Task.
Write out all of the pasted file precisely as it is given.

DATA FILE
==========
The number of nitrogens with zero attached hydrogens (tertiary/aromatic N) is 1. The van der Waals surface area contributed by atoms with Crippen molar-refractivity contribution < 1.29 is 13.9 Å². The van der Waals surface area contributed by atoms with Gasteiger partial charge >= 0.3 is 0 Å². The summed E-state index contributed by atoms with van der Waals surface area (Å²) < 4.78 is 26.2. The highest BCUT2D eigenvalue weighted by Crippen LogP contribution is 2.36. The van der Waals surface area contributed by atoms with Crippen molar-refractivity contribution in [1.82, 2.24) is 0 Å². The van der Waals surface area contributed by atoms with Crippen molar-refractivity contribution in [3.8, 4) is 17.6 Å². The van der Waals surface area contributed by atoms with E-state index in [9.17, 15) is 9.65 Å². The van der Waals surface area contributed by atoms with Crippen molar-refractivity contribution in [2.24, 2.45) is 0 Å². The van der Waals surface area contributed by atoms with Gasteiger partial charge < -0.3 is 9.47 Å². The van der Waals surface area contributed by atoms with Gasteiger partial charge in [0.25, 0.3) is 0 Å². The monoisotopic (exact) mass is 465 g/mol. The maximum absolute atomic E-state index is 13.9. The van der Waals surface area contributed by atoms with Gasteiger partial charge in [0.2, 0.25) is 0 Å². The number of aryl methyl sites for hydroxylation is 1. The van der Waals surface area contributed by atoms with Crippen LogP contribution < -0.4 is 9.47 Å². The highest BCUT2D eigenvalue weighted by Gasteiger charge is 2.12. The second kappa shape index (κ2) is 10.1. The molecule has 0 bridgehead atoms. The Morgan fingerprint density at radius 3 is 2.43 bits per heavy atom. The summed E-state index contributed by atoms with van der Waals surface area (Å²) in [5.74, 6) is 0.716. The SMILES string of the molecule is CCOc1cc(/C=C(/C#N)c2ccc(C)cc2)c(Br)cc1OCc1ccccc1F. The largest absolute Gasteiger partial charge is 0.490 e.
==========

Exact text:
The number of nitrogens with zero attached hydrogens (tertiary/aromatic N) is 1. The van der Waals surface area contributed by atoms with Crippen molar-refractivity contribution < 1.29 is 13.9 Å². The van der Waals surface area contributed by atoms with Gasteiger partial charge >= 0.3 is 0 Å². The summed E-state index contributed by atoms with van der Waals surface area (Å²) < 4.78 is 26.2. The highest BCUT2D eigenvalue weighted by Crippen LogP contribution is 2.36. The van der Waals surface area contributed by atoms with Crippen molar-refractivity contribution in [1.82, 2.24) is 0 Å². The van der Waals surface area contributed by atoms with Crippen molar-refractivity contribution in [3.8, 4) is 17.6 Å². The van der Waals surface area contributed by atoms with E-state index in [9.17, 15) is 9.65 Å². The van der Waals surface area contributed by atoms with Crippen molar-refractivity contribution in [2.24, 2.45) is 0 Å². The van der Waals surface area contributed by atoms with Gasteiger partial charge < -0.3 is 9.47 Å². The van der Waals surface area contributed by atoms with Gasteiger partial charge in [0.25, 0.3) is 0 Å². The monoisotopic (exact) mass is 465 g/mol. The maximum absolute atomic E-state index is 13.9. The van der Waals surface area contributed by atoms with Gasteiger partial charge in [0.2, 0.25) is 0 Å². The number of aryl methyl sites for hydroxylation is 1. The van der Waals surface area contributed by atoms with Crippen LogP contribution < -0.4 is 9.47 Å². The highest BCUT2D eigenvalue weighted by Gasteiger charge is 2.12. The second kappa shape index (κ2) is 10.1. The molecule has 0 bridgehead atoms. The Morgan fingerprint density at radius 3 is 2.43 bits per heavy atom. The summed E-state index contributed by atoms with van der Waals surface area (Å²) in [5.74, 6) is 0.716. The SMILES string of the molecule is CCOc1cc(/C=C(/C#N)c2ccc(C)cc2)c(Br)cc1OCc1ccccc1F. The largest absolute Gasteiger partial charge is 0.490 e.